Gannansaurus is a sauropod reported in 2013 that resembles a titanosaur and dwells in the Late Cretaceous Nanxiong Formation of Ganzhou Basin, Jiangxi Province, southern China. Only a thoracic vertebra that was mostly whole and a middle caudal vertebra from this medium-sized sauropod called Gannansaurus were found.
According to the palaeontologists that described the few specimens of Gannansaurus, it shares several traits with the early Cretaceous Euhelopus. The describers were able to pick out a few oddities, all of which had to do with the spine’s complex system of ribs and bumps on the sides. There are two forward-facing triangular chambers on the ridge between the vertebral body and the anterior articular projection.
Continue reading if you’re interested in learning more about this dinosaur, Gannansaurus.
1: Gannansaurus quick facts:
Name: Gannansaurus (Greek for “Gannan Lizard”); pronounced Gan-nan-sor-us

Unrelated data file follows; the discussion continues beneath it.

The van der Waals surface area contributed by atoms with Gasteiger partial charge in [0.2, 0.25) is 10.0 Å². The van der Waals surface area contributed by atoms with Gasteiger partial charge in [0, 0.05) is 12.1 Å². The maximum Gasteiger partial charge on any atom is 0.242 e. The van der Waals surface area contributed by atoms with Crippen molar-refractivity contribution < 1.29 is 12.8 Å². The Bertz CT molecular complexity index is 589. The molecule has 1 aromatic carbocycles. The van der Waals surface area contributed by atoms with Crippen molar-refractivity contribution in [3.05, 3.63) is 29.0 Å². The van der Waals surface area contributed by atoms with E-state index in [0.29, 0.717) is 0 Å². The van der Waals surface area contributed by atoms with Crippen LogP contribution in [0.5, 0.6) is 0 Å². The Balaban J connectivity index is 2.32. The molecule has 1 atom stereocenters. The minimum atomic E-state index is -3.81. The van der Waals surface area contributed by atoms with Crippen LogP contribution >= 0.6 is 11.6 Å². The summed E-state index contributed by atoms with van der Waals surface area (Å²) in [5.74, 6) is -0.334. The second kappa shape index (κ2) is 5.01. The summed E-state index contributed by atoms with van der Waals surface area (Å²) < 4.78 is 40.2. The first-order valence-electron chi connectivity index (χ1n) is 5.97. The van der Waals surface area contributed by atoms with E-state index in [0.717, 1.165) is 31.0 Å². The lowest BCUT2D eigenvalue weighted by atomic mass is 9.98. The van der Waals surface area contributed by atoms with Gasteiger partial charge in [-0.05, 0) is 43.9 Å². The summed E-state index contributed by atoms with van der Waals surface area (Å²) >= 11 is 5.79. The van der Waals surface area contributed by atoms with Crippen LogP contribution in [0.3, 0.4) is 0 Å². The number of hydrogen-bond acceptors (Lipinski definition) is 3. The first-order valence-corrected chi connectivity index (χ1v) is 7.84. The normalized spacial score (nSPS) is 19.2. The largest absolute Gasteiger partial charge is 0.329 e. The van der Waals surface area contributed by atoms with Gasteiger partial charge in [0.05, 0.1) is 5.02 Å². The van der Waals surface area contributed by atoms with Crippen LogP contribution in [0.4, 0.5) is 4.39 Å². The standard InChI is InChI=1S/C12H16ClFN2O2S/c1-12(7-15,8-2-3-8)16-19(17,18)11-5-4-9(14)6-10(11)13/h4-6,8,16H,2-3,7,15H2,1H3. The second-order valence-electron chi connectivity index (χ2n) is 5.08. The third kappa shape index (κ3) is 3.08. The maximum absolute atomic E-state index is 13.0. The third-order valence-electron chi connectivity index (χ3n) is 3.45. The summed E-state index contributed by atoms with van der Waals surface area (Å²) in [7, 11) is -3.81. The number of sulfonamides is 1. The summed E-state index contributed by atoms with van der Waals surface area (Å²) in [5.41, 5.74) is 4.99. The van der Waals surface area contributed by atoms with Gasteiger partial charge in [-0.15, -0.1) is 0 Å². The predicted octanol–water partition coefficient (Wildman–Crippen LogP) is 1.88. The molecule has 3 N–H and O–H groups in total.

When it lived: Late Cretaceous, 66.7-66 million years ago
Type of dinosaur: Sauropod
Distinguishing Characteristics: It resembled the Euhelopus.
Named by: Lü, Yi, Zhong, Wei (2013)
2: How do you pronounce ‘Gannansaurus’?
The name Gannansaurus should be pronounced “Gan-nan-sor-us.”
3: What does the name Gannansaurus mean?
Gannansaurus means “Gannan Lizard,” which is the name of a district in Jiangxi Province. The word “Chinese” is what the second part of the scientific name sinensis means.
4: What Did Gannansaurus Look Like?
Because the genus is based on the description of one and a half fossilised vertebrae, little is known about Gannansaurus’s appearance or the strength of its teeth. Only one dorsal vertebra and one middle caudal vertebra made it through the destruction. Gannansaurus and Euhelopus share one trait, a cross-pattern of “K” laminae. The camellate pneumaticity of Gannansaurus dorsal vertebrae is comparable to that of Euhelopus, although the pleurocoels of these two taxa are distinct.
Gannansaurus’s pleurocoel is shaped like an eye, but it’s inside a large, round, deep concavity with a sharply defined dorsal margin. In contrast, Euhelopus’s pleurocoel is small, eye-shaped, and shallow, and it doesn’t have a sharply defined dorsal margin. The lateral concavity of Gannansaurus’ dorsal vertebra is round and big, similar to the pleurocoels of most neosauropods, which are oval to subcircular, such as Apatosaurus, Diplodocus, Haplocanthosaurus, and Camarasaurus.